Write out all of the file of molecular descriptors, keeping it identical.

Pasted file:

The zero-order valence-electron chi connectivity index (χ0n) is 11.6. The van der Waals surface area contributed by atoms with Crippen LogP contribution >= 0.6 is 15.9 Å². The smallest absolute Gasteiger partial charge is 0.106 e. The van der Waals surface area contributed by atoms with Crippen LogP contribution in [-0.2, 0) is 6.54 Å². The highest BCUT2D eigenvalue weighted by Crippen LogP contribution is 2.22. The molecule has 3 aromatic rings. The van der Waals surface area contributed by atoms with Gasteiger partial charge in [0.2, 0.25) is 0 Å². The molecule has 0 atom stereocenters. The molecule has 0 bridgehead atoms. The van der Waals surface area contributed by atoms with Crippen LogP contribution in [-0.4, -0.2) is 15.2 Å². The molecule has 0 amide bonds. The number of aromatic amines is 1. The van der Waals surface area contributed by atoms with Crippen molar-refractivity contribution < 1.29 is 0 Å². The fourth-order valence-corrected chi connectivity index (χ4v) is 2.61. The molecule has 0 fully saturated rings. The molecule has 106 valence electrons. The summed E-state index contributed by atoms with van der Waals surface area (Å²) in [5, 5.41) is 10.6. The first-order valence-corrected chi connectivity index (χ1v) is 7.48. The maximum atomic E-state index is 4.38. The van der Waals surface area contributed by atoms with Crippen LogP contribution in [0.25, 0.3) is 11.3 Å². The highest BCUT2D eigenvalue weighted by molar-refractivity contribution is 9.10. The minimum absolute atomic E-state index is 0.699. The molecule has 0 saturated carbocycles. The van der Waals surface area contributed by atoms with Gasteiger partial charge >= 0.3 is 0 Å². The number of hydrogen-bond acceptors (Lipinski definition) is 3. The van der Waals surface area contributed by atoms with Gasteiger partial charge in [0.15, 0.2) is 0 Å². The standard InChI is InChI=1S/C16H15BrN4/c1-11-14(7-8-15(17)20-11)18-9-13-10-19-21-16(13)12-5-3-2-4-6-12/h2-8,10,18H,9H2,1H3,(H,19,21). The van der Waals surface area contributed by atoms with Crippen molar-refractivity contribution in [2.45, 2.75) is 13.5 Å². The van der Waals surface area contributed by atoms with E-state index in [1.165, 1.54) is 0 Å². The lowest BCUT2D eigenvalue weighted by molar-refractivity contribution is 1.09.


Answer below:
The zero-order valence-electron chi connectivity index (χ0n) is 11.6. The van der Waals surface area contributed by atoms with Crippen LogP contribution >= 0.6 is 15.9 Å². The smallest absolute Gasteiger partial charge is 0.106 e. The van der Waals surface area contributed by atoms with Crippen LogP contribution in [-0.2, 0) is 6.54 Å². The highest BCUT2D eigenvalue weighted by Crippen LogP contribution is 2.22. The molecule has 3 aromatic rings. The van der Waals surface area contributed by atoms with Gasteiger partial charge in [0.2, 0.25) is 0 Å². The molecule has 0 atom stereocenters. The molecule has 0 bridgehead atoms. The van der Waals surface area contributed by atoms with Crippen LogP contribution in [-0.4, -0.2) is 15.2 Å². The molecule has 0 amide bonds. The number of aromatic amines is 1. The van der Waals surface area contributed by atoms with Crippen molar-refractivity contribution < 1.29 is 0 Å². The fourth-order valence-corrected chi connectivity index (χ4v) is 2.61. The molecule has 0 fully saturated rings. The molecule has 106 valence electrons. The summed E-state index contributed by atoms with van der Waals surface area (Å²) in [5, 5.41) is 10.6. The first-order valence-corrected chi connectivity index (χ1v) is 7.48. The maximum atomic E-state index is 4.38. The van der Waals surface area contributed by atoms with Crippen LogP contribution in [0.25, 0.3) is 11.3 Å². The highest BCUT2D eigenvalue weighted by molar-refractivity contribution is 9.10. The minimum absolute atomic E-state index is 0.699. The molecule has 0 saturated carbocycles. The van der Waals surface area contributed by atoms with Gasteiger partial charge >= 0.3 is 0 Å². The number of hydrogen-bond acceptors (Lipinski definition) is 3. The van der Waals surface area contributed by atoms with Gasteiger partial charge in [0.15, 0.2) is 0 Å². The standard InChI is InChI=1S/C16H15BrN4/c1-11-14(7-8-15(17)20-11)18-9-13-10-19-21-16(13)12-5-3-2-4-6-12/h2-8,10,18H,9H2,1H3,(H,19,21). The van der Waals surface area contributed by atoms with Crippen molar-refractivity contribution in [2.45, 2.75) is 13.5 Å². The van der Waals surface area contributed by atoms with E-state index in [1.165, 1.54) is 0 Å². The lowest BCUT2D eigenvalue weighted by molar-refractivity contribution is 1.09.